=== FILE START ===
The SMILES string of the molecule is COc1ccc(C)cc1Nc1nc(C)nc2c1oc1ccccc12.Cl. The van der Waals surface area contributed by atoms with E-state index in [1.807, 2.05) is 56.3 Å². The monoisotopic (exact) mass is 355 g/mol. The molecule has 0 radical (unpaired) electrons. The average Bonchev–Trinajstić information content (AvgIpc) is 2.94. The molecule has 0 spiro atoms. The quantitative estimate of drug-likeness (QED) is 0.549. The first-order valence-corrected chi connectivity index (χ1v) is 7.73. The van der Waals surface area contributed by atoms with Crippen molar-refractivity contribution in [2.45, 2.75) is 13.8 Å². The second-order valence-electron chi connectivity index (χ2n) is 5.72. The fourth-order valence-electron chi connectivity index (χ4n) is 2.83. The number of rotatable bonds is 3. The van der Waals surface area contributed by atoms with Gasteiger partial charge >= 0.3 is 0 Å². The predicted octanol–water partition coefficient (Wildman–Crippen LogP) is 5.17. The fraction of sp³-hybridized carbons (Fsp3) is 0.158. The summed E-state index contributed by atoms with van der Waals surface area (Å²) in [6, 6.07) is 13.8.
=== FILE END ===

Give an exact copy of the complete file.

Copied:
The SMILES string of the molecule is COc1ccc(C)cc1Nc1nc(C)nc2c1oc1ccccc12.Cl. The van der Waals surface area contributed by atoms with E-state index in [1.807, 2.05) is 56.3 Å². The monoisotopic (exact) mass is 355 g/mol. The molecule has 0 radical (unpaired) electrons. The average Bonchev–Trinajstić information content (AvgIpc) is 2.94. The molecule has 0 spiro atoms. The quantitative estimate of drug-likeness (QED) is 0.549. The first-order valence-corrected chi connectivity index (χ1v) is 7.73. The van der Waals surface area contributed by atoms with Crippen molar-refractivity contribution in [2.45, 2.75) is 13.8 Å². The second-order valence-electron chi connectivity index (χ2n) is 5.72. The fourth-order valence-electron chi connectivity index (χ4n) is 2.83. The number of rotatable bonds is 3. The van der Waals surface area contributed by atoms with Gasteiger partial charge >= 0.3 is 0 Å². The predicted octanol–water partition coefficient (Wildman–Crippen LogP) is 5.17. The fraction of sp³-hybridized carbons (Fsp3) is 0.158. The summed E-state index contributed by atoms with van der Waals surface area (Å²) in [6, 6.07) is 13.8.